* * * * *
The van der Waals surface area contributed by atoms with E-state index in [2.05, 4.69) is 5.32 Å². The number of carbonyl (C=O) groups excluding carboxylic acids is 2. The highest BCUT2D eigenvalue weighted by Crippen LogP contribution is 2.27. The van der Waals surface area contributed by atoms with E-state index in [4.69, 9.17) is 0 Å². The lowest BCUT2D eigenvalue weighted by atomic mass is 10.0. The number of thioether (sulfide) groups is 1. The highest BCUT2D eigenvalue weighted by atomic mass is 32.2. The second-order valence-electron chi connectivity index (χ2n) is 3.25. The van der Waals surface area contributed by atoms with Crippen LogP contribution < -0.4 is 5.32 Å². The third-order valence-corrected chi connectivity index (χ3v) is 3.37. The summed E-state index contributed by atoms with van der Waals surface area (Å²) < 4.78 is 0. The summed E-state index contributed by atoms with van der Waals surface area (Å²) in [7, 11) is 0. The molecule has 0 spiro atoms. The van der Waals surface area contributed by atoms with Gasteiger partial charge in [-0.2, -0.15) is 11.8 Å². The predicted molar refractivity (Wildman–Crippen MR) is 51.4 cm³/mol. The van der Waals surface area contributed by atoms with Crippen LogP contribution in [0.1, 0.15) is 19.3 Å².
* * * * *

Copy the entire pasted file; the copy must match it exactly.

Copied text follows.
The van der Waals surface area contributed by atoms with E-state index in [2.05, 4.69) is 5.32 Å². The number of carbonyl (C=O) groups excluding carboxylic acids is 2. The highest BCUT2D eigenvalue weighted by Crippen LogP contribution is 2.27. The van der Waals surface area contributed by atoms with E-state index in [4.69, 9.17) is 0 Å². The lowest BCUT2D eigenvalue weighted by atomic mass is 10.0. The number of thioether (sulfide) groups is 1. The highest BCUT2D eigenvalue weighted by atomic mass is 32.2. The second-order valence-electron chi connectivity index (χ2n) is 3.25. The van der Waals surface area contributed by atoms with Crippen LogP contribution < -0.4 is 5.32 Å². The third-order valence-corrected chi connectivity index (χ3v) is 3.37. The summed E-state index contributed by atoms with van der Waals surface area (Å²) < 4.78 is 0. The summed E-state index contributed by atoms with van der Waals surface area (Å²) in [7, 11) is 0. The molecule has 0 spiro atoms. The van der Waals surface area contributed by atoms with Gasteiger partial charge in [-0.2, -0.15) is 11.8 Å². The predicted molar refractivity (Wildman–Crippen MR) is 51.4 cm³/mol. The van der Waals surface area contributed by atoms with Crippen LogP contribution in [0.1, 0.15) is 19.3 Å².